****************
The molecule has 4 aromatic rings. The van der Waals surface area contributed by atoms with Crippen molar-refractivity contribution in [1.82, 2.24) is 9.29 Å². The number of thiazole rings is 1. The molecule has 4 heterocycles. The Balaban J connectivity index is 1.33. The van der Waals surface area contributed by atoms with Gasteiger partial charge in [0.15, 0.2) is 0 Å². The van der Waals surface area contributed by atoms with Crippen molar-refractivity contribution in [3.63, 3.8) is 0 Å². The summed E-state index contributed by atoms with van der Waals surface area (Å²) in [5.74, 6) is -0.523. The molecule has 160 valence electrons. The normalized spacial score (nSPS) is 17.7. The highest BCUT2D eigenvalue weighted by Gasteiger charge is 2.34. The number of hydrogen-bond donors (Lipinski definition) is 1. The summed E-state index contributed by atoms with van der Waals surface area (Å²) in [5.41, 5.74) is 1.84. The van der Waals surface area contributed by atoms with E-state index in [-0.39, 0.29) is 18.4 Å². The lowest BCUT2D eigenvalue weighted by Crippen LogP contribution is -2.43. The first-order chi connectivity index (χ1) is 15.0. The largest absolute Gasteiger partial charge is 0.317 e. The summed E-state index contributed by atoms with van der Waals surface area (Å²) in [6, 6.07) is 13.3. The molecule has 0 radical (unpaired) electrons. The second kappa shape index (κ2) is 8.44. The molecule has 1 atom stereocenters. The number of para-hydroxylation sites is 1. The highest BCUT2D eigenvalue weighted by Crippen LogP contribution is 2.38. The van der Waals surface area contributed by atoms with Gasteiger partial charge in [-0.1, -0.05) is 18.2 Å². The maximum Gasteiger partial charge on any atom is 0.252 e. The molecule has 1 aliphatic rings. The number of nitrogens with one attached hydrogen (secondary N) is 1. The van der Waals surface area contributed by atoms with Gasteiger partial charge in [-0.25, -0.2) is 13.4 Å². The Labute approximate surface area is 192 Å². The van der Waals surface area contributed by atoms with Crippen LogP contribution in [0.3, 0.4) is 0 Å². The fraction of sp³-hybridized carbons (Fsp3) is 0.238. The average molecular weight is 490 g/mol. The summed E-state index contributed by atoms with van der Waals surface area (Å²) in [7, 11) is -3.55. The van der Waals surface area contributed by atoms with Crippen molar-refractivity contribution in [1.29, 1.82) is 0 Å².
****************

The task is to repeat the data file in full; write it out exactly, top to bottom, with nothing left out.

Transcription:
The molecule has 4 aromatic rings. The van der Waals surface area contributed by atoms with Crippen molar-refractivity contribution in [1.82, 2.24) is 9.29 Å². The number of thiazole rings is 1. The molecule has 4 heterocycles. The Balaban J connectivity index is 1.33. The van der Waals surface area contributed by atoms with Gasteiger partial charge in [0.15, 0.2) is 0 Å². The van der Waals surface area contributed by atoms with Crippen molar-refractivity contribution in [3.63, 3.8) is 0 Å². The summed E-state index contributed by atoms with van der Waals surface area (Å²) in [5.74, 6) is -0.523. The molecule has 160 valence electrons. The normalized spacial score (nSPS) is 17.7. The highest BCUT2D eigenvalue weighted by Gasteiger charge is 2.34. The number of hydrogen-bond donors (Lipinski definition) is 1. The summed E-state index contributed by atoms with van der Waals surface area (Å²) in [5.41, 5.74) is 1.84. The van der Waals surface area contributed by atoms with E-state index in [-0.39, 0.29) is 18.4 Å². The lowest BCUT2D eigenvalue weighted by Crippen LogP contribution is -2.43. The first-order chi connectivity index (χ1) is 15.0. The largest absolute Gasteiger partial charge is 0.317 e. The summed E-state index contributed by atoms with van der Waals surface area (Å²) in [6, 6.07) is 13.3. The molecule has 0 radical (unpaired) electrons. The second kappa shape index (κ2) is 8.44. The molecule has 1 atom stereocenters. The number of para-hydroxylation sites is 1. The highest BCUT2D eigenvalue weighted by Crippen LogP contribution is 2.38. The van der Waals surface area contributed by atoms with Gasteiger partial charge in [-0.1, -0.05) is 18.2 Å². The maximum Gasteiger partial charge on any atom is 0.252 e. The molecule has 1 aliphatic rings. The number of nitrogens with one attached hydrogen (secondary N) is 1. The van der Waals surface area contributed by atoms with Gasteiger partial charge in [-0.25, -0.2) is 13.4 Å². The Labute approximate surface area is 192 Å². The van der Waals surface area contributed by atoms with Crippen LogP contribution in [0.3, 0.4) is 0 Å². The fraction of sp³-hybridized carbons (Fsp3) is 0.238. The average molecular weight is 490 g/mol. The summed E-state index contributed by atoms with van der Waals surface area (Å²) in [7, 11) is -3.55. The van der Waals surface area contributed by atoms with Crippen molar-refractivity contribution in [1.29, 1.82) is 0 Å².